4. Ninepins: The traditional dance, a square with eight people and a ninth in the center. As a break, I used the snowball "Monkey in the Middle" learned from the trad-dance-callers listserve:

    A1 Circle left, circle right around ninth middle person
    A2 Forward and back twice 
    B1 Middle person swings one person of choice
       Each of those two swing another person of their choice
    B2 Each of those four swing another person of their choice
       This leaves a new ninepin, everybody reform square somehow.
       ("One swing two, those two swing four, those four swing eight.")

    Unfortunately one of the three squares never got it, probably from the teaching, or maybe not understanding the concept that it was a mixer. I need to think more how to teach this one.

    For the last break, I had everyone promenade around the edge of the room in one big circle, with the three ninepins in the center. Those three did a basket swing, then started doing the snowball swing to the end of the music.

  5. Forgotten Treasure: This was a teaching exercise in timing I learned from Seth Tepfer. I had about a third of the dancers (birthdays Jan-Apr) be a few beats late, another third (birthdays May-Aug) be a few beats early, and the final third exactly on time. (The timing on my calls after the first time was ... interesting.) This went over well, at least till I had everybody pick a new role, whereupon most people froze waiting for new instructions, rather than continuing dancing. It took a little creative calling to get things back on track -- with such a crowd I probably should have warned them about that ahead of time. The final few times were asking everybody to get exactly on time.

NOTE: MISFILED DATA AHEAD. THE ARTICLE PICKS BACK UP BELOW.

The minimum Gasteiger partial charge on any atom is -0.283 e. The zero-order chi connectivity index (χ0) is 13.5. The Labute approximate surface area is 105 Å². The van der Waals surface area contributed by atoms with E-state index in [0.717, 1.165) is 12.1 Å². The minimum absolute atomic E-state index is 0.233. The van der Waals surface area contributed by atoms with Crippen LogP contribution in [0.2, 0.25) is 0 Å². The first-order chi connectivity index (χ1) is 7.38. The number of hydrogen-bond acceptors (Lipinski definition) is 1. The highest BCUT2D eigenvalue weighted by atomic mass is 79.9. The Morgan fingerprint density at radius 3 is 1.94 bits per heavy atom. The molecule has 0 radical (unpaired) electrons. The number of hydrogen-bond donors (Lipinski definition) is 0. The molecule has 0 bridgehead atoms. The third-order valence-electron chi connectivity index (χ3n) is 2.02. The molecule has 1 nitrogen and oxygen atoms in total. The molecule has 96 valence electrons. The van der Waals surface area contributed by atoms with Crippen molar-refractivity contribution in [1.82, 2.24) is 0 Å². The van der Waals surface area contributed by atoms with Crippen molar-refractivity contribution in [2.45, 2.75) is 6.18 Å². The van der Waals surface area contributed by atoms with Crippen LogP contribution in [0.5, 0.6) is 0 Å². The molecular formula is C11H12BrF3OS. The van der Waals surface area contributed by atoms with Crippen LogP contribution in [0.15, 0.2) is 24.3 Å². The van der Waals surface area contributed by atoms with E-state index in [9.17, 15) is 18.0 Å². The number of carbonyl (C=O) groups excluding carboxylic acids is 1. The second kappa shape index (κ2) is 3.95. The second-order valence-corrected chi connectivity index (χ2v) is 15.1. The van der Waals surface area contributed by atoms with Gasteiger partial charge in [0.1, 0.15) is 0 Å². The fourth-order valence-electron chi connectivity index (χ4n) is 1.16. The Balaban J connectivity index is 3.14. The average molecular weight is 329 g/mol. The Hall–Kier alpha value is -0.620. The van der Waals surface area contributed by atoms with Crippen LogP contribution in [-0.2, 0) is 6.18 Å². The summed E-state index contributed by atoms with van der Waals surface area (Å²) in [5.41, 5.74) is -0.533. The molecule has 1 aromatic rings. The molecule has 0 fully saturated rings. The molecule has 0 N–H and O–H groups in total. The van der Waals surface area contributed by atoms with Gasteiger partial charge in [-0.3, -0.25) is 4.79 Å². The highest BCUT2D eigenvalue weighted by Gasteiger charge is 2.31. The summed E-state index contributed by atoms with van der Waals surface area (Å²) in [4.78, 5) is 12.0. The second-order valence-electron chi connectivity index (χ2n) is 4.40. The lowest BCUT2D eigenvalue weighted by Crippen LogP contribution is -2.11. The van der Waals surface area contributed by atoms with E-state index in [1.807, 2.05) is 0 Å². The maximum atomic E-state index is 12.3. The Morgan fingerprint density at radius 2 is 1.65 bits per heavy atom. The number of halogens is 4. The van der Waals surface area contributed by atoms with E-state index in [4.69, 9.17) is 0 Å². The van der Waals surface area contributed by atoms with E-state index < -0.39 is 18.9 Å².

6. Cheat the Lady: The cheat-or-swing traditional dance from the mid-1800's. I've tweaked it slightly:
    Traditional, Proper
    A1 Woman one ring balance with man one, man two
       Woman one swings whomever she chooses, returns to place
    A2 Man one ring balance with woman one, woman two
       Man one swings whomever she chooses, returns to place
    B1 Ones down center, come back proper, cast off
    B2 Same-sex right and left through over and back
  7. Sneaker Reel: This one was mostly about the music, as the band added all sorts of amusing sound effects at various times. The couple's dance after the break was led in a big circle, with the pitch that "it'll be taught, and everyone can do it." Of course, no walkthrough before the music.

  8. Upwards, not Northwards
  9. Upwards, not Northwards
    by Chris Page
    Starts as 3-face-3, with partners of one man, one woman, and one of either gender.
    Turns into M-face-N, where M and N range between 2-4 people
    A1 Men do-si-do (If more than two men, those that are partners act as a couple)